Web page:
On a national stage we can’t achieve anything anymore. We can talk about things, urge and support, but nationally we are now a very minor player. Many people who like to discuss how they want to fix the world will hate being told this, but the fact is that as far as the vast majority of voters are concerned (and it their votes we need to recover) we are totally irrelevant now. Survival and rebuilding is the only game in town.

    What we need is a strategy for the centre to support, maintain and strengthen local parties where we have MPs to make sure we hold and even when the incumbent stands down, we hold again. We need to build and strengthen those local parties that control or are at least serious players in their local council (say one third of the councillors), and we need to identify a small number of seats where we can see an opportunity to recover.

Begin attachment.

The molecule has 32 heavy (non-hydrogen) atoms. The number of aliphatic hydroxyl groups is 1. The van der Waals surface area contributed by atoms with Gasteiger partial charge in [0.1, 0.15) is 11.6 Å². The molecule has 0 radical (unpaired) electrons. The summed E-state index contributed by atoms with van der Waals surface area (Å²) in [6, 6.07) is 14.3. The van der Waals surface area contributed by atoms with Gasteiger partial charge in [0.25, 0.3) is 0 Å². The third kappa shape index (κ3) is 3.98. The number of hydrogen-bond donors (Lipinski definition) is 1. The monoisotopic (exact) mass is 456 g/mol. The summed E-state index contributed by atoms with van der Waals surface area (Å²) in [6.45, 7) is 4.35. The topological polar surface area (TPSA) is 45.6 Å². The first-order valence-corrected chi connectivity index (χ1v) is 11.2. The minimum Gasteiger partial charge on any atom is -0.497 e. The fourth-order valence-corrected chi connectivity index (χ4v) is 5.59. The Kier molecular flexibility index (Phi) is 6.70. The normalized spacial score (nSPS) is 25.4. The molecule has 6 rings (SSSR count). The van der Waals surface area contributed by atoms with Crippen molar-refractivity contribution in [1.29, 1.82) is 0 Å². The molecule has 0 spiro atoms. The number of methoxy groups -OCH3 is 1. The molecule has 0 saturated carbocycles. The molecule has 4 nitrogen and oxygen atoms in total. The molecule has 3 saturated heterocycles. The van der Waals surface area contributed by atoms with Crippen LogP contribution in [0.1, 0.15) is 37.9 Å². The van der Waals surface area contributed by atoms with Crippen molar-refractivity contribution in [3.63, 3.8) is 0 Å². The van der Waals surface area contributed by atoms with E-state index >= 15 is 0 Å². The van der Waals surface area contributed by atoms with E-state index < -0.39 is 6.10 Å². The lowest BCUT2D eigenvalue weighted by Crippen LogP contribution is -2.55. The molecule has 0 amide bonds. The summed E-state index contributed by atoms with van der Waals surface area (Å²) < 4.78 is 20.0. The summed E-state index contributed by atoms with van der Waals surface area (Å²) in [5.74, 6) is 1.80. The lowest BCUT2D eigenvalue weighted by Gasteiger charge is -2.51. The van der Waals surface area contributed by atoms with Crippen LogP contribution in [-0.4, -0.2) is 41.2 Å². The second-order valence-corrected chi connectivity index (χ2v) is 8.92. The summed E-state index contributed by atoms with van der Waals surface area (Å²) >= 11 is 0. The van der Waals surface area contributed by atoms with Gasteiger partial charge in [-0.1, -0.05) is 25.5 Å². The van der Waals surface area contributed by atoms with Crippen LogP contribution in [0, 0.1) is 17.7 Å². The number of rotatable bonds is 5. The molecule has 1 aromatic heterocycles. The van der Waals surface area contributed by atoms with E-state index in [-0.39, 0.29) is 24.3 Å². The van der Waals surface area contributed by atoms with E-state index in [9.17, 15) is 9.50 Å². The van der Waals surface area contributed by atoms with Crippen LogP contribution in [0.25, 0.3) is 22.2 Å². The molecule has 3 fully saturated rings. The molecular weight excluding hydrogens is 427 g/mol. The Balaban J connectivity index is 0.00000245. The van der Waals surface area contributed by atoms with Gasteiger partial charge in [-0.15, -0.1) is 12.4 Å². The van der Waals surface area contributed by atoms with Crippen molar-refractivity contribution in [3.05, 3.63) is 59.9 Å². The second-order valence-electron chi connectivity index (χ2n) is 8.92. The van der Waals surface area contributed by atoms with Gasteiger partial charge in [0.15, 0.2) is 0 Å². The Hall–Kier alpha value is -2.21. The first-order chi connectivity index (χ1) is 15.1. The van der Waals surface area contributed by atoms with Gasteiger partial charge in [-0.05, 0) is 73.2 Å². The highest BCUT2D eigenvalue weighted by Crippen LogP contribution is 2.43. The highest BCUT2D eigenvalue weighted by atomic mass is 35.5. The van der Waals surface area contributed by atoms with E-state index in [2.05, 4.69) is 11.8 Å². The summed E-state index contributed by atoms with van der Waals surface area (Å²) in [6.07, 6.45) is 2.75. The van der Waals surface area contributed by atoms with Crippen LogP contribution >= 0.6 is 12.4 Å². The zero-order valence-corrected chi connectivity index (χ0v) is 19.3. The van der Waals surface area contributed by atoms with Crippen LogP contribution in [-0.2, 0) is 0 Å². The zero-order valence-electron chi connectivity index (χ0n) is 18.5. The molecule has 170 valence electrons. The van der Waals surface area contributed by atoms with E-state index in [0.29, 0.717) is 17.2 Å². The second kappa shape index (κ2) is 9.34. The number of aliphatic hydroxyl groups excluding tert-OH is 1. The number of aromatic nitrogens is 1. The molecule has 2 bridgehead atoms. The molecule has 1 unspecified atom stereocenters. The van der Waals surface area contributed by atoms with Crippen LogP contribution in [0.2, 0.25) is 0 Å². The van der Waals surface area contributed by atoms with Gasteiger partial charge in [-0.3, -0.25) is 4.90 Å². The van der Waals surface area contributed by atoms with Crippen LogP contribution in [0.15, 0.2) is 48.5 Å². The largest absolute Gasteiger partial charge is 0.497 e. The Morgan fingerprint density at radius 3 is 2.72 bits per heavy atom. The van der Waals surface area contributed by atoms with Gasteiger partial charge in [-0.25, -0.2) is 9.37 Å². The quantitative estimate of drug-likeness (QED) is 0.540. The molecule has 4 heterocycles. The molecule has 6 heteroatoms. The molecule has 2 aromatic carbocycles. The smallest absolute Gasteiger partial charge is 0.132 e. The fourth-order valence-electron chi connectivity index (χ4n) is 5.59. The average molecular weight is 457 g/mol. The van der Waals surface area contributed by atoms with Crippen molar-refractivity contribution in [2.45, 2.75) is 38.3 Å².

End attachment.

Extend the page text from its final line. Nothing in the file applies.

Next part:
Apart from that anything other than not making another total mess of things nationally would be appreciated.

  • Its worth noting that after the fuss about turnout in The Libdem Leadership Election at 58%, turnout in The Green Party (GPEW) was 16%; it helps if we have a sense of perspective about these things.
    I dont say this as some sort of attack on The Greens, I believe that Our Parties can & should work together.

  • @ Paul Barker and David Warren

    It may be of interest (away from the pebbles of Brighton beach) that the latest Survation poll in Scotland (a country with a Parliament – not a City Council with a Council Chamber) makes interesting reading :

    On Holyrood voting intentions, 53% of likely voters said they would choose the SNP candidate for their constituency vote, up by 2% from January. The Scottish Conservatives were on 20% (-3) and Scottish Labour polled 18% (+1).